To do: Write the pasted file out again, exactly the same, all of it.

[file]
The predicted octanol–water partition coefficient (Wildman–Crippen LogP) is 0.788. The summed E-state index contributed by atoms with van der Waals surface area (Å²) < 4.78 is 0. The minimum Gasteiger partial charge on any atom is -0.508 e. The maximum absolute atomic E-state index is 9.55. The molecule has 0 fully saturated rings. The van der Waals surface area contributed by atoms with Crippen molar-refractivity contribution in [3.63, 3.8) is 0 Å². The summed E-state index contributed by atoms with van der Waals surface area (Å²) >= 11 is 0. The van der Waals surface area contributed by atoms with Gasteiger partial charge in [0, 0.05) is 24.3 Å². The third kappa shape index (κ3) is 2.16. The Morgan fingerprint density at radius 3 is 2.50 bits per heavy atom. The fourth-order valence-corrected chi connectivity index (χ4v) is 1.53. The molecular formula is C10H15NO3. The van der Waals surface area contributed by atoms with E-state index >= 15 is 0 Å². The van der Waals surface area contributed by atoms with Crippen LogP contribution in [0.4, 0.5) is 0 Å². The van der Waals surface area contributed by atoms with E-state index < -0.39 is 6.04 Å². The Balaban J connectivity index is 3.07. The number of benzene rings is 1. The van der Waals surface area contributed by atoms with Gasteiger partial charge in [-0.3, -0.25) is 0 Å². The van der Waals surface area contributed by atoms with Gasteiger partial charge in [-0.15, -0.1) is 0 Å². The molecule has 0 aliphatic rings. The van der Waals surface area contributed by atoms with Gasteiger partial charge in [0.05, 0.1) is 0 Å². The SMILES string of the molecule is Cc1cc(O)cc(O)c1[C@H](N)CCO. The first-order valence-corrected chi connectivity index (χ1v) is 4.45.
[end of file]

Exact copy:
The predicted octanol–water partition coefficient (Wildman–Crippen LogP) is 0.788. The summed E-state index contributed by atoms with van der Waals surface area (Å²) < 4.78 is 0. The minimum Gasteiger partial charge on any atom is -0.508 e. The maximum absolute atomic E-state index is 9.55. The molecule has 0 fully saturated rings. The van der Waals surface area contributed by atoms with Crippen molar-refractivity contribution in [3.63, 3.8) is 0 Å². The summed E-state index contributed by atoms with van der Waals surface area (Å²) >= 11 is 0. The van der Waals surface area contributed by atoms with Gasteiger partial charge in [0, 0.05) is 24.3 Å². The third kappa shape index (κ3) is 2.16. The Morgan fingerprint density at radius 3 is 2.50 bits per heavy atom. The fourth-order valence-corrected chi connectivity index (χ4v) is 1.53. The molecular formula is C10H15NO3. The van der Waals surface area contributed by atoms with E-state index >= 15 is 0 Å². The van der Waals surface area contributed by atoms with Crippen LogP contribution in [0.4, 0.5) is 0 Å². The van der Waals surface area contributed by atoms with E-state index < -0.39 is 6.04 Å². The Balaban J connectivity index is 3.07. The number of benzene rings is 1. The van der Waals surface area contributed by atoms with Gasteiger partial charge in [-0.3, -0.25) is 0 Å². The van der Waals surface area contributed by atoms with Gasteiger partial charge in [-0.15, -0.1) is 0 Å². The molecule has 0 aliphatic rings. The van der Waals surface area contributed by atoms with Gasteiger partial charge in [0.05, 0.1) is 0 Å². The SMILES string of the molecule is Cc1cc(O)cc(O)c1[C@H](N)CCO. The first-order valence-corrected chi connectivity index (χ1v) is 4.45.